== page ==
Farmers dial in for climate information – but are they getting the message?

By Arame Tall and Caity Peterson

Smallholder farmers are an extraordinarily adaptive bunch. They are well aware of changes occurring in their environment and usually take quick steps to accommodate them, or even benefit from them if they can. However, the increasing unpredictability of climate patterns and the rapid pace of change are becoming overwhelming; traditional knowledge and coping mechanisms often can’t keep up.

To support farmers’ decision-making processes in the face of such uncertainty, CCAFS is looking into the effectiveness of delivering climate information and advisory services through radio, public media and other communication channels using the example of successful initiatives in India and Mali.

Read the full story on Reuters AlertNet: Climate Conversations – Do farmers get the message?

Learn more about this work at the Ideas Marketplace and tell us what you think!

Caity Peterson is a visiting researcher and science writer based at the Center for International Tropical Agriculture (CIAT) in Cali, Colombia.  Arame Tall is a climate-service scientist for the CGIAR Research Program on Climate Change, Agriculture and Food Security (CCAFS).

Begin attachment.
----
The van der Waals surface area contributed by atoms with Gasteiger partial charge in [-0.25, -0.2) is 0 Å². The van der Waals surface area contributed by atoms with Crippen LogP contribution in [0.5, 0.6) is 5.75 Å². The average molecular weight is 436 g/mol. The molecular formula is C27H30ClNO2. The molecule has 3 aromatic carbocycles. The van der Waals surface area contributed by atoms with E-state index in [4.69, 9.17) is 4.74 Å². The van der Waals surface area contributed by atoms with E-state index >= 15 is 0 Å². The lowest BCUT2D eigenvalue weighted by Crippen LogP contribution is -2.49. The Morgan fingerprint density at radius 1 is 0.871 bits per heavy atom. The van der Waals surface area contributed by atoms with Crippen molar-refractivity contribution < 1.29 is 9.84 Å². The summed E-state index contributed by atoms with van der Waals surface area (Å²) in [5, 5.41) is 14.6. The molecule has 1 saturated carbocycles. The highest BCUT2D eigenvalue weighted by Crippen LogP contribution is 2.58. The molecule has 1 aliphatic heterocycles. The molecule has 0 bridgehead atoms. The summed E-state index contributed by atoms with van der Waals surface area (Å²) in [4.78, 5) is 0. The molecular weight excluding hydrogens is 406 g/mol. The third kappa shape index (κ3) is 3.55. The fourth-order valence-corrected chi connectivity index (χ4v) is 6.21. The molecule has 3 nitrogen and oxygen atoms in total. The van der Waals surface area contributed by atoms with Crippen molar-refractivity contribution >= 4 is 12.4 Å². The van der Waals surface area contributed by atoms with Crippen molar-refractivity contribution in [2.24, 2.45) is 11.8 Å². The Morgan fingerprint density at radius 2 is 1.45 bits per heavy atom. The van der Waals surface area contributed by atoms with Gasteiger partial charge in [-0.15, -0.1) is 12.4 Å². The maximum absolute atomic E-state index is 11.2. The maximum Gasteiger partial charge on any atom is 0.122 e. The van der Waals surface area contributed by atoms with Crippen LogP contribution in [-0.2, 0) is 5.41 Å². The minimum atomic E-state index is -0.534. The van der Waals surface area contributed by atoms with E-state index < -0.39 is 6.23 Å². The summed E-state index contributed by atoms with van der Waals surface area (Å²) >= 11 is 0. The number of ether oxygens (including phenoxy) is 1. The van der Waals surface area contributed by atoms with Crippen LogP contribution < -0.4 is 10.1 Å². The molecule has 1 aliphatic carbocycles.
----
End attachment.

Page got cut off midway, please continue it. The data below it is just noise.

• Matthew Fielding November 27, 2012 at 8:07 am

    We wrote a discussion brief earlier in the year regarding the up-scaling of communication systems to smallholder farmers. We found that in our case from Uganda, the barrier to expanding information services was the business model that most of these start-ups used. In many ways FDI in this sector made the companies un-competitive in an un-subsidised market. Similarly donors/investors weren’t happy when money they had given was used for advertising and outreach, which they opined to be a waste of resources. We made some suggestions for how to proceed, you can download it here –